This was the first of two dingers for Healy last night, who drove in all of the A’s runs in their 5–3 victory over the Blue Jays. Pretty good!! This was the second time in three games that Healy has gone deep twice; on Saturday, he had also had two doubles, giving him a 4-for-4 day with twelve total bases. That’s done good things for his season line; on Friday, he had a wRC+ of 108, comparable to Ender Inciarte or Kendrys Morales; after last night, it’s up to 127, putting him around peers of Corey Seager and Xander Bogaerts.

Now might not be the best time to mention this, as a result, but Joe Clarkin wasn’t super optimistic about Healy before 2017 started, as his 2016 had set expectations rather high. And indeed, even after his excellent pair of games, Healy’s line is still lower than his 134 wRC+ from 2016. He doesn’t walk much (4.1 percent for his career) and strikes out a ton (22.9 percent), nor does the 3B/1B/DH have any sort of speed. As a result, if he’s going to succeed in the majors, it’ll be through massive blasts like the one pictured above. The pitch from Happ might not look too bad, but you can see that Martin set up outside, and the changeup ran inside. In terms of inches, that might not be a big difference, but to Healy, it’s huge; his uppercut is well-suited to pitches low-and-in, and doesn’t do much against pitches that stay away.

Finally, we can talk about the most important part of this clip: the flashing Holy Toledo sign in left. I had never seen it until now, and I love it. Longtime Oakland broadcaster Bill King (and posthumous winner of the 2017 Ford C. Frick Award) used the phrase frequently, and the sign went up this spring in tribute. More teams should have campy things like this. This officially surpasses the Marlins home run statue, in my mind; I expect other teams to start entering the fray and trying to gain my love via over-the-top set pieces. I want an animatronic Vin Scully in Chavez Ravine by this year’s playoffs. Is that so much to ask?

SABRy tidbits

  • Balancing the need to win in the present and the need to develop the future is always a challenge for competitive teams. At Lets Go Tribe, Matt Lyons thinks that Terry Francona doesn’t actually have to decide when it comes to Bradley Zimmer; not only is he a prospect who should be receiving plate appearances every day for his own sake, he’s better than any other of Cleveland’s options. Whether Francona takes Lyons’s advice and stops platooning Zimmer remains to be seen.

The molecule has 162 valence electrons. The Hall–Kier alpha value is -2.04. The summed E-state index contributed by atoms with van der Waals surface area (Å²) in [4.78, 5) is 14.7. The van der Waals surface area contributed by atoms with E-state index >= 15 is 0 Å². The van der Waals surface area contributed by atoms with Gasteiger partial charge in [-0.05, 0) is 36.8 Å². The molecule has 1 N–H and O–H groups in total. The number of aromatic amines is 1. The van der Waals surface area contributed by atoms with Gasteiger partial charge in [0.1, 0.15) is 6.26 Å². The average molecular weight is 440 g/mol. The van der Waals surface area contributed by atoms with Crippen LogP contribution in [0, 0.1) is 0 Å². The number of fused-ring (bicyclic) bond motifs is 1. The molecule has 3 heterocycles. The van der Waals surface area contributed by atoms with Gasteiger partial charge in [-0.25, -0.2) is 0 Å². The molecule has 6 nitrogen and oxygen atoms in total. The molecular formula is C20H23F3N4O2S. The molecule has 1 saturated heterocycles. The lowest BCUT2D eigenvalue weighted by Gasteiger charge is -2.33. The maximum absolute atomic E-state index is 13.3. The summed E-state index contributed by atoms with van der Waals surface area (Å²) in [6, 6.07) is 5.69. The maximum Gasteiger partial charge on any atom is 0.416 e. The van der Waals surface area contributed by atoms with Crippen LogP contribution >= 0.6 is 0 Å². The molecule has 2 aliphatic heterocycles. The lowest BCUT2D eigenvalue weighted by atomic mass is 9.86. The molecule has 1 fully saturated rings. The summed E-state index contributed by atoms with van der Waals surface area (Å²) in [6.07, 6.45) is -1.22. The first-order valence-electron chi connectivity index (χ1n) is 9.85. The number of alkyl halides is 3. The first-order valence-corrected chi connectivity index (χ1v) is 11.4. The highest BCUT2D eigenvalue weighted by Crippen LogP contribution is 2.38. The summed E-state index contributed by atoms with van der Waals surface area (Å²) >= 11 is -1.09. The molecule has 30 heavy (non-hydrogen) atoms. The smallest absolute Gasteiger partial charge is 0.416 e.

• This article starts with a real bummer of a fun fact: the contract signed by Ubaldo Jimenez and the Orioles prior to 2014 is Baltimore’s biggest pitcher free agent contract ever. In the first three years of the contract, Jimenez was frustratingly inconsistent; this year, he’s been downright bad, and over at Camden Chat, Mark Brown makes the argument for cutting him loose.
  • Mookie Betts has been good this year, but perhaps not as good as he was expected to be after his stellar 2016. Should Red Sox fans be worried? No, says Matt Collins of Over the Monster; Betts is hitting the ball hard, but suffering from a low BABIP, and without any obvious explanation beyond bad luck. If he’s not unlucky going forward, he should be back to normal in no time.
  • With the draft less than week away, Minor League Ball should be a frequent stop for anyone interested in prospects. You can check this page for all their coverage throughout the week, but there’s other cool stuff there as well, like this analysis by Michael Cook of each team’s unique tendencies in drafting college students, high schoolers, pitchers, and position players over the last few years.

Tonight’s best pitching matchup

Brandon McCarthy (3.77 projected ERA) vs. Max Scherzer (3.12 projected ERA)

This is an excellent matchup. We pick only based on the pitchers, but it certainly doesn’t hurt that these are (probably) the two best teams in the NL, and two teams that have duked it out repeatedly over the last few years, and will likely continue to do so for the foreseeable future. For Los Angeles, McCarthy is a player whose main limit has been his inconsistent health. And thus far in 2017, he’s been almost completely healthy, and pitching excellently as well. He features five pitches — cutter, sinker, curveball, fourseamer, and changeup — and for the first time in a number of years, those pitches are propelling him to serious success on the mound. His ERA- has been 84 (i.e., 16 percent better than average, after adjusting for park and league), the second-best figure of any season of his career and a mark he hasn’t matched since 2012.

And for Washington, Max Scherzer is Max Scherzer. He’s been a fixture in this preview slot, as he can singlehandedly make a game worth watching. In a year when Clayton Kershaw has been ever so slightly below expectations, Scherzer has a real shot at a well-deserved NL Cy Young: by fWAR, he’s third in the league at 2.1 wins (behind Kershaw at 2.2 and teammate Stephen Strasburg at 2.3); by WARP, he’s first, at 3.2; and by bWAR, he’s third at 2.4, behind Zack Greinke at 2.6 and Mike Leake at 2.7. He’s really good, is the point, and I shouldn’t have to do too much selling to make you watch him pitch.